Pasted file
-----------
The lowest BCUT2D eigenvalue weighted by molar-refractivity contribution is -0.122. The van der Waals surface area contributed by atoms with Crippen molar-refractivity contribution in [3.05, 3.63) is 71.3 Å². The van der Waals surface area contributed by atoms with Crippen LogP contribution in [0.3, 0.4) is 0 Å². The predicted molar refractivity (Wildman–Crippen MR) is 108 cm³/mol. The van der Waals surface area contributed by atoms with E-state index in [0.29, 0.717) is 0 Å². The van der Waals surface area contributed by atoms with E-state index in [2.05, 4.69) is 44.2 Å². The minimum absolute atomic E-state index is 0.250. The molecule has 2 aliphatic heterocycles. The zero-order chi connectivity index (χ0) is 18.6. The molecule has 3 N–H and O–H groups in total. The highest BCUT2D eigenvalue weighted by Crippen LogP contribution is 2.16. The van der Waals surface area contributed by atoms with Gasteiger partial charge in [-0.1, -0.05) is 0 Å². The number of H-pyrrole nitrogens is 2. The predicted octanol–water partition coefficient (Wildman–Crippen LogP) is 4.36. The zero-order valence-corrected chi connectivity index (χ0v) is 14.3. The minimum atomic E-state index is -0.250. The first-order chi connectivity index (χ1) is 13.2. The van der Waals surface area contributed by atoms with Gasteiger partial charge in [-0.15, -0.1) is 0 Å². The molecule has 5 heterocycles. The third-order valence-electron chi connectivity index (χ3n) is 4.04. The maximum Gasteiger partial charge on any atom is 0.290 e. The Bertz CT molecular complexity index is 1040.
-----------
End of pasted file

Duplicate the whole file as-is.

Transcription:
The lowest BCUT2D eigenvalue weighted by molar-refractivity contribution is -0.122. The van der Waals surface area contributed by atoms with Crippen molar-refractivity contribution in [3.05, 3.63) is 71.3 Å². The van der Waals surface area contributed by atoms with Crippen LogP contribution in [0.3, 0.4) is 0 Å². The predicted molar refractivity (Wildman–Crippen MR) is 108 cm³/mol. The van der Waals surface area contributed by atoms with E-state index in [0.29, 0.717) is 0 Å². The van der Waals surface area contributed by atoms with E-state index in [2.05, 4.69) is 44.2 Å². The minimum absolute atomic E-state index is 0.250. The molecule has 2 aliphatic heterocycles. The zero-order chi connectivity index (χ0) is 18.6. The molecule has 3 N–H and O–H groups in total. The highest BCUT2D eigenvalue weighted by Crippen LogP contribution is 2.16. The van der Waals surface area contributed by atoms with Gasteiger partial charge in [-0.1, -0.05) is 0 Å². The number of H-pyrrole nitrogens is 2. The predicted octanol–water partition coefficient (Wildman–Crippen LogP) is 4.36. The zero-order valence-corrected chi connectivity index (χ0v) is 14.3. The minimum atomic E-state index is -0.250. The first-order chi connectivity index (χ1) is 13.2. The van der Waals surface area contributed by atoms with Gasteiger partial charge in [-0.15, -0.1) is 0 Å². The molecule has 5 heterocycles. The third-order valence-electron chi connectivity index (χ3n) is 4.04. The maximum Gasteiger partial charge on any atom is 0.290 e. The Bertz CT molecular complexity index is 1040.